From European XFEL: “Capturing the strongest X-ray beam on Earth”

XFEL bloc

European XFEL

From European XFEL

European XFEL

The European XFEL beam. Copyright European XFEL

At European XFEL scientists use intense X-rays to take pictures of the smallest particles imaginable. The European XFEL X-ray beam is a billion times brighter than other traditional X-ray sources, but since X-rays are invisible to the naked eye, it is not usually possible to see the X-ray beam. Working together with a professional photographer, scientists at the largest X-ray laser in the world located in Schenefeld near Hamburg, have now managed to capture an image of the intense European XFEL X-ray beam. The pictures were taken as the X-ray beam entered the experiment area in the FXE instrument hutch at the end of a journey that started in a 3.4km long underground tunnel.

On the images published today, the X-ray beam appears as a thin blue stripe. What we are actually seeing, however, is glowing nitrogen molecules which the X-ray beam has caused to light up as it travels through the air thereby interacting with the molecules.

“It works much like a fluorescent or neon lamp, where the gas in the centre of the tube lights up when the electric current is turned on”, explains Prof. Christian Bressler, team leader at the FXE (Femtosecond X-ray Experiments) instrument where the new images were made. Even though the European XFEL X-ray beam is extremely intense, the induced glow of the nitrogen molecules is, however, still relatively weak and not so easy to see with the naked eye. Today’s images were only possible when taken in complete darkness and using an exposure time of 90 seconds. The beam as seen in the images comprised 800 pulses per second, and has a thickness of 1mm. While the camera equipment was set-up inside the experiment hutch, the photos were taken remotely from outside the hutch, in the neighbouring control room.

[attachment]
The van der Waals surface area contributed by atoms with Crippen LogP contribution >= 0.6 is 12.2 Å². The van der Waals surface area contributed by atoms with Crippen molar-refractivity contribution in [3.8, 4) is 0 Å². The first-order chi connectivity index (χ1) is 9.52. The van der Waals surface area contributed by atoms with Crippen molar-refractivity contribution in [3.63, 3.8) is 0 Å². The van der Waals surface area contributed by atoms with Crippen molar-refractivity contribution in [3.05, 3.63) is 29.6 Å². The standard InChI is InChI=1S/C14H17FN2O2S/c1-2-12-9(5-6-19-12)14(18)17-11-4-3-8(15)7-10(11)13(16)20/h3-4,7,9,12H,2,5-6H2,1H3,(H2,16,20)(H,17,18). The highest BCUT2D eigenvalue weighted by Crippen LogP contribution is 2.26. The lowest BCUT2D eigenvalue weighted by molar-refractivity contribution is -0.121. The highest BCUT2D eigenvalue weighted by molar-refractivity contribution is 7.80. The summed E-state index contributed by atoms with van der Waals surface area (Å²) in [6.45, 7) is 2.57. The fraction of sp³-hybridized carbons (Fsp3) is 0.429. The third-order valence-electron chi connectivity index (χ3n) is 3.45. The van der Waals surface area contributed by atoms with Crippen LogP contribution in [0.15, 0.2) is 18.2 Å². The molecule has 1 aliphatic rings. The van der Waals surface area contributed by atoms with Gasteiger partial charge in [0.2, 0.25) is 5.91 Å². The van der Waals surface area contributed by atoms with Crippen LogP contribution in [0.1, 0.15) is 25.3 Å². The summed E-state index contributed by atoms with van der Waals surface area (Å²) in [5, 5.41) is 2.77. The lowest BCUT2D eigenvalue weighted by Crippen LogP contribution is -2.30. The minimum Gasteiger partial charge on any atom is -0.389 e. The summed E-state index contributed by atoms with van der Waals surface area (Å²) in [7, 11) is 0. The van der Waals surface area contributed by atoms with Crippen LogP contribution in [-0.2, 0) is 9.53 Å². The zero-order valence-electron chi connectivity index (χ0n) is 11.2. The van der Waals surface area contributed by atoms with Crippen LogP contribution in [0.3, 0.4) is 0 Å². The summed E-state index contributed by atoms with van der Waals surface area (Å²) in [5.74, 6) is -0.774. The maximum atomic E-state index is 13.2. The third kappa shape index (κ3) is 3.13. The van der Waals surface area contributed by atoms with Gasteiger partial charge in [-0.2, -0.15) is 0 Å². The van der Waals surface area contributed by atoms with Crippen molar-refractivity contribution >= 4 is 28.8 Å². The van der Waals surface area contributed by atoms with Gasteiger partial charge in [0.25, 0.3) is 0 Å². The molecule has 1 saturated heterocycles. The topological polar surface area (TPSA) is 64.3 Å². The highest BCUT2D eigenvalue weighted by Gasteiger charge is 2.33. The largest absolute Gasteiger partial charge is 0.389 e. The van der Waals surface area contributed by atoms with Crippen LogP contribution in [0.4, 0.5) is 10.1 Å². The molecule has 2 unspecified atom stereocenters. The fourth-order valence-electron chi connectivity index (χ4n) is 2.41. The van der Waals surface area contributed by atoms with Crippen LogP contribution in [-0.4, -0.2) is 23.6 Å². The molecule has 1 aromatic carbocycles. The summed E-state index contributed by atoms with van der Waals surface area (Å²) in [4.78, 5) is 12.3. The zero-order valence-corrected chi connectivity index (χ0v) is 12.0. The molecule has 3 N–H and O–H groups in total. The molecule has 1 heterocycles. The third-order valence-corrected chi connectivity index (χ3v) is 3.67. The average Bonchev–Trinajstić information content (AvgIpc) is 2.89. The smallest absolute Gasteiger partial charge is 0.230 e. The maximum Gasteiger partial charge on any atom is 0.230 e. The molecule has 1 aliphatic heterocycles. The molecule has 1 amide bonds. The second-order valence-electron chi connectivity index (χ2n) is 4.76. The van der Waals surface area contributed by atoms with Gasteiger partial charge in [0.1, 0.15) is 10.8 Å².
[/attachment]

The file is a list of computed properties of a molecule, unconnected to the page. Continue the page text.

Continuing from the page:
The method used to make the photos does not only lead to pretty results, but also has a scientific use. “With our sensitive detectors, we can use the glowing of the molecules induced by the X-ray beam for monitoring purposes” said Harald Sinn, responsible for X-ray optics at European XFEL.

See the full article here .


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The Hamburg area will soon boast a research facility of superlatives: The European XFEL will generate ultrashort X-ray flashes—27 000 times per second and with a brilliance that is a billion times higher than that of the best conventional X-ray radiation sources.

The outstanding characteristics of the facility are unique worldwide. Started in 2017, it will open up completely new research opportunities for scientists and industrial users.